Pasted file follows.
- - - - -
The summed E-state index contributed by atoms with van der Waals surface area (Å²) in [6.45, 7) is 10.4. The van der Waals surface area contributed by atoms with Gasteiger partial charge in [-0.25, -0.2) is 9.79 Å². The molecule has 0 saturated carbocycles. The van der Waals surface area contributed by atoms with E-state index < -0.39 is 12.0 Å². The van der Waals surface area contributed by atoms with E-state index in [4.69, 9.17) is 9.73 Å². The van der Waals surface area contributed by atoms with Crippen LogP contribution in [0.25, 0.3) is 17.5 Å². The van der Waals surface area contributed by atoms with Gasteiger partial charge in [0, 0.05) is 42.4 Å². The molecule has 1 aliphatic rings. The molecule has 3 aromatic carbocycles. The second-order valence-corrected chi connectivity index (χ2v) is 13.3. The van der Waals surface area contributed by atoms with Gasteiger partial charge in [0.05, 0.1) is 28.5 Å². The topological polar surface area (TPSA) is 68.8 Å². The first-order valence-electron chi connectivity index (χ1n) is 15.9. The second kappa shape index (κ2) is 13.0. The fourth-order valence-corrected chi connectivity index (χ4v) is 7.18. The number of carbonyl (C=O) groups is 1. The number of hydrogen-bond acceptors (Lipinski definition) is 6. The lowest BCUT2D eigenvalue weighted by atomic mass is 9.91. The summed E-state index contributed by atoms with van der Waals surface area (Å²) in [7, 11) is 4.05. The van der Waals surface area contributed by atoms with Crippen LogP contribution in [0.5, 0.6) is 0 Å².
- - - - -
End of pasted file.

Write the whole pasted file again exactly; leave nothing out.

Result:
The summed E-state index contributed by atoms with van der Waals surface area (Å²) in [6.45, 7) is 10.4. The van der Waals surface area contributed by atoms with Gasteiger partial charge in [-0.25, -0.2) is 9.79 Å². The molecule has 0 saturated carbocycles. The van der Waals surface area contributed by atoms with E-state index < -0.39 is 12.0 Å². The van der Waals surface area contributed by atoms with E-state index in [4.69, 9.17) is 9.73 Å². The van der Waals surface area contributed by atoms with Crippen LogP contribution in [0.25, 0.3) is 17.5 Å². The van der Waals surface area contributed by atoms with Gasteiger partial charge in [0, 0.05) is 42.4 Å². The molecule has 1 aliphatic rings. The molecule has 3 aromatic carbocycles. The second-order valence-corrected chi connectivity index (χ2v) is 13.3. The van der Waals surface area contributed by atoms with Gasteiger partial charge in [0.05, 0.1) is 28.5 Å². The topological polar surface area (TPSA) is 68.8 Å². The first-order valence-electron chi connectivity index (χ1n) is 15.9. The second kappa shape index (κ2) is 13.0. The fourth-order valence-corrected chi connectivity index (χ4v) is 7.18. The number of carbonyl (C=O) groups is 1. The number of hydrogen-bond acceptors (Lipinski definition) is 6. The lowest BCUT2D eigenvalue weighted by atomic mass is 9.91. The summed E-state index contributed by atoms with van der Waals surface area (Å²) in [7, 11) is 4.05. The van der Waals surface area contributed by atoms with Crippen LogP contribution in [0.5, 0.6) is 0 Å².